There are two basic approaches to screen comedy in 2022: comedy, which is 100% aimed at making the audience laugh, and dramedy, which contains a mix of comedic and dramatic elements. Long time readers of this blog know which approach we favour, which is why the announcement of a new comedy is cause for celebration, and the realisation that a newly announced comedy might be more of a dramedy is a real letdown.
Speaking of which, here’s an announcement we saw recently on TV Tonight:
ABC this week announced a new six-part comedy series Limbo described as a compelling, honest and charmingly funny story about how hard it is to let go of those we love – especially when they’re taken too soon.
Produced by Bunya Productions (Mystery Road, The Drover’s Wife) and Heiress Films (Man Up, Making Couples Happy), Limbo is created by writer Lucas Taylor (Harrow, Vikings: Athelstan’s Journal) and directed by Trent O’Donnell (No Activity, The Letdown, Brooklyn Nine-Nine).
Todd Abbott, Head of Comedy for the ABC, said, “From the moment I read the first scene, I knew this series was something very special. Finding genuine comedy in grief is no mean feat, and this talented team has delivered scripts with the perfect balance. We’re really excited to share these characters and this very relatable story with Australian audiences.”
Screen Australia’s Head of Content Grainne Brunsdon said, “Limbo is a smart and relatable comedy with a powerful message at its heart about friendship, mental health and grief. We’re pleased to support Heiress Films making their first foray into scripted content and working together with the excellent team at Bunya Productions this is set to be a high quality Australian series.”
Screen Queensland’s CEO Kylie Munnich said, “Screen Queensland has supported this project since its inception, via a major development initiative as well as funding Lucas Taylor’s residency at the Charlie’s Writers Lab in Los Angeles, where the script was further refined with Trent O’Donnell (pictured). We’re delighted to see this poignant and important story come to life, soon to commence filming in Queensland.”
Producing team David Jowsey, Greer Simpkin and Jennifer Cummins said, “Bunya Productions and Heiress Films are delighted to be working with the talents of Lucas Taylor and director Trent O’Donnell to create a rich comedy about love and loss and the relationship of two young men whose friendship gets real once the real walls disappear.”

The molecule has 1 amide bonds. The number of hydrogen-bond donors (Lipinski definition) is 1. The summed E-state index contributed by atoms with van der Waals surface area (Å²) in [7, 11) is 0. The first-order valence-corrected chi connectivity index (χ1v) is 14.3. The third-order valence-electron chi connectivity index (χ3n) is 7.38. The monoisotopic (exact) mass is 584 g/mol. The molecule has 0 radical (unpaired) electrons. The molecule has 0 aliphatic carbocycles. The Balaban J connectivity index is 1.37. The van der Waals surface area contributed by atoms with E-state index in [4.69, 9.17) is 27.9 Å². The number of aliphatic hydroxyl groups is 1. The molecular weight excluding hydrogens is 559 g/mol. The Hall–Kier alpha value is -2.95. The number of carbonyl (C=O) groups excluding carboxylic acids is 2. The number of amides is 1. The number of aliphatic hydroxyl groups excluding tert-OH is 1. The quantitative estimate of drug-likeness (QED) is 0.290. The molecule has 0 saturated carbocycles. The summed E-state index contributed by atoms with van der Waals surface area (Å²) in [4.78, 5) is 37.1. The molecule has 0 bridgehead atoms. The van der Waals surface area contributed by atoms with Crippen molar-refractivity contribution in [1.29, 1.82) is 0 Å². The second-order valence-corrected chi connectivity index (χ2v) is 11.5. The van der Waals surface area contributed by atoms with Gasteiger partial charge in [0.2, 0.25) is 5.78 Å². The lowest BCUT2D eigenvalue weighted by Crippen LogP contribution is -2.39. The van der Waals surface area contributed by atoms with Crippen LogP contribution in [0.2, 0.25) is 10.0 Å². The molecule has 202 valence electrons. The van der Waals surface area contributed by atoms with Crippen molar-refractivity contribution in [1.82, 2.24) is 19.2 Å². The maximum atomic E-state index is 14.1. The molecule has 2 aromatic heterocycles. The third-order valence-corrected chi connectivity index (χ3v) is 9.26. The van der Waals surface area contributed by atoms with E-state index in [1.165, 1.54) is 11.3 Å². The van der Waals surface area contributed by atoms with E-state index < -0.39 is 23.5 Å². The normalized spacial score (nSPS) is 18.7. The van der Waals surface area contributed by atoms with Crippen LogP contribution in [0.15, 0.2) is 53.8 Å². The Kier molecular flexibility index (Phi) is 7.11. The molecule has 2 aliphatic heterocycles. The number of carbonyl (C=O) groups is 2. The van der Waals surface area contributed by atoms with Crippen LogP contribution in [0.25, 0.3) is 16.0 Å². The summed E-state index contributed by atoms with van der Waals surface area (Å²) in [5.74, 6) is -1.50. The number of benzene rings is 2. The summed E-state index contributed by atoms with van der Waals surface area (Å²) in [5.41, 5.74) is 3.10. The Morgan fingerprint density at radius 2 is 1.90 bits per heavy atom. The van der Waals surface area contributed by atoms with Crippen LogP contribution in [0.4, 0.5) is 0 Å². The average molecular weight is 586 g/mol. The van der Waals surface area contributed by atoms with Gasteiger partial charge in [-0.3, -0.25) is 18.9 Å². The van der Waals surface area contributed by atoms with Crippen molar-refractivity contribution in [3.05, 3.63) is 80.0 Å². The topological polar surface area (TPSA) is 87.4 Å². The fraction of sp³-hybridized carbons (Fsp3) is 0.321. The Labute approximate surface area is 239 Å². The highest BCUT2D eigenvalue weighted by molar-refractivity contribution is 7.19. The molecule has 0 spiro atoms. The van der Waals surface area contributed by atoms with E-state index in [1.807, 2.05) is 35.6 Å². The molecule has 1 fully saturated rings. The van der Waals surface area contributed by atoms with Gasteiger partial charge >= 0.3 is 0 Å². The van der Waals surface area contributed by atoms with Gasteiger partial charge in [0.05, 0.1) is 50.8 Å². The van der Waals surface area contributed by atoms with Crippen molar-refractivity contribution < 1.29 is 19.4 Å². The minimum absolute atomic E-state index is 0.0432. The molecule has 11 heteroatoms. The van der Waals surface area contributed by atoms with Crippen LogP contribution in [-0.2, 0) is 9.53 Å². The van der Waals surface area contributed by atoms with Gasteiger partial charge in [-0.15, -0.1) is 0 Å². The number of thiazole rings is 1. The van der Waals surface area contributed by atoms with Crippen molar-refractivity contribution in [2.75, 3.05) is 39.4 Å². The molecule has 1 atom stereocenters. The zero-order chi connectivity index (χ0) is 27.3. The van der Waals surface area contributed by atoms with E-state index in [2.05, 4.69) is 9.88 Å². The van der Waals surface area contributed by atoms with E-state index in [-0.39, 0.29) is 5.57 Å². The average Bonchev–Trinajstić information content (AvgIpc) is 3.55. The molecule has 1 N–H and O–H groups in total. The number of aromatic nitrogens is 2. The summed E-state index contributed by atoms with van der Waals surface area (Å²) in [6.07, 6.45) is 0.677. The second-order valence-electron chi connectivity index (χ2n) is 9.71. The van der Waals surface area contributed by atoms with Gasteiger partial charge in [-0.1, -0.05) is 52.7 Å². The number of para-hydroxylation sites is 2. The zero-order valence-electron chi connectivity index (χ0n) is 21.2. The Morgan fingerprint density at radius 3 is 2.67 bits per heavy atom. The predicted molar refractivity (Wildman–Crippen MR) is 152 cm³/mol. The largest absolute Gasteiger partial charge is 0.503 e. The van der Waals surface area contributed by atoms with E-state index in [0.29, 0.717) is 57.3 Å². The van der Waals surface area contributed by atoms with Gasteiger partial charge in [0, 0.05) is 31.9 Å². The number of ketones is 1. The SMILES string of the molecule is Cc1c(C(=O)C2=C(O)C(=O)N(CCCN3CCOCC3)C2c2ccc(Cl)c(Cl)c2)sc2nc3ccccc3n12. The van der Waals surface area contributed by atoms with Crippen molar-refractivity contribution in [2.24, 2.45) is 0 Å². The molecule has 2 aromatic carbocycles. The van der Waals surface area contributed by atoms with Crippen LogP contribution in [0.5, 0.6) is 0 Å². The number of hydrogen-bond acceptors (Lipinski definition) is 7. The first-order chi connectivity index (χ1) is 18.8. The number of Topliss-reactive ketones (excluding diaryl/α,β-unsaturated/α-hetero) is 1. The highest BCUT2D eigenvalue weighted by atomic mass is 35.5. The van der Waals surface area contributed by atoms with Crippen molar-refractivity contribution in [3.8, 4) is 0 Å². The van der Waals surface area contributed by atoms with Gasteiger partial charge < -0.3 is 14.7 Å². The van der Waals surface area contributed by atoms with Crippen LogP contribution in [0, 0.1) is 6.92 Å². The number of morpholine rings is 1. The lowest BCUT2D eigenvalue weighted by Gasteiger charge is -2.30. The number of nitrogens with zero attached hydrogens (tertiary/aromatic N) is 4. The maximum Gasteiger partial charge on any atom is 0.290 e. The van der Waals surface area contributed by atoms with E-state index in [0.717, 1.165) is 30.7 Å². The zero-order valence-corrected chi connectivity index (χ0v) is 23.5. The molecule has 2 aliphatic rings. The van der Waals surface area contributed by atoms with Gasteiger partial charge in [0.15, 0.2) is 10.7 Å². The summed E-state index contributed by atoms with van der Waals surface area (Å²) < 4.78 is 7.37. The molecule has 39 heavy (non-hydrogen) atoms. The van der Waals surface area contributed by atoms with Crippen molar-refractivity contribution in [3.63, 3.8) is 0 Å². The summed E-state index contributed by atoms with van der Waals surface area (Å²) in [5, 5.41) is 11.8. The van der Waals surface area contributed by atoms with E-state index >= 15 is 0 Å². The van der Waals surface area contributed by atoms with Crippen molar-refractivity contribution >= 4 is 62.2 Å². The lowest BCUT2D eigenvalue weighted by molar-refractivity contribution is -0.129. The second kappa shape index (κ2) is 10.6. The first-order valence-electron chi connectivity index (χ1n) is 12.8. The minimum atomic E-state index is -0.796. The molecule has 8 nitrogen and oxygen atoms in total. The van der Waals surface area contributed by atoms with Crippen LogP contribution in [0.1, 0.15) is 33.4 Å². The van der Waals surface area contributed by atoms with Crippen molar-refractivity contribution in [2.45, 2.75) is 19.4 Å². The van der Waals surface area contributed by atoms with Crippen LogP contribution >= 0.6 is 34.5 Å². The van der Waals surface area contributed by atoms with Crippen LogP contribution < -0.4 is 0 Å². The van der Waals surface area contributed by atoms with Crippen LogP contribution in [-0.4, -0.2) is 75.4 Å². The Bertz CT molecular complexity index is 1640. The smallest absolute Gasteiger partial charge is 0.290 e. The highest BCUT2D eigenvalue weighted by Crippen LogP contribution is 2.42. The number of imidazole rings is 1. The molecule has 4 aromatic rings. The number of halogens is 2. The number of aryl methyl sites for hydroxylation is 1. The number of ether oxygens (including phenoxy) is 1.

When Charlie’s best friend dies at just 38, Charlie suppresses his own pain in order to support his mate’s widow and young daughter. But he is soon forced to face his own demons when the ghost of his dead friend begins ‘haunting’ him. There are no levitating tables or flying books, but confronting the spectre of loss is the scariest thing Charlie’s ever done. The only comfort is that he’s facing it with his charming, witty and garrulous best mate by his side – albeit in apparition form.
People expecting an Australian version of Ghosts (episodes of which were directed by Trent O’Donnell) should perhaps move on, as the sort of words peppering this announcement (“honest”, “poignant”, “charming”) indicate that Limbo won’t be so much about belly laughs, more exploration of grief and mental illness with the odd gag. So, exactly like almost everything else the ABC has made recently, then.
Occupying the other side of the comedy coin, in the sense that there’s nothing poignant about this series, is the new YouTube series Shut Up, starring Debra Lawrence (Please Like Me) and Celia Pacquola (Rosehaven).
Written and created by Sarina Rowell and directed by Tony Martin (a pair who last collaborated on the podcast sitcom Childproof), Shut Up is a spot-on portrait of the relationship between a Boomer mother and her daughter. Across six, five-minute-long episodes, we see Marian (Lawrence) and Sybylla (Pacquola) meet at Marian’s to catch up and watch TV together between lockdowns.
Most of the laughs come from the clashes between the two – bored, relatively-affluent, pushy, obsessional Marian versus world-weary cynical Gen-Y Sybylla – although there are plenty of asides about classic cinema, trash TV and pop culture to enjoy as well.
And while there’s an undercurrent of many of the issues you get in dramedies (mental illness, generational tension) the point of the show is to make you laugh rather than move you, which is always a good thing as dramedies often struggle to get the balance right and end up being dull (i.e. the Trent O’Donnell-directed The Moodys). But there’s no time to be dull in Shut Up’s five-minute-long episodes, so the action moves along at a swift pace. So, if you’re looking for short sharp laughs, you could do worse than giving it a try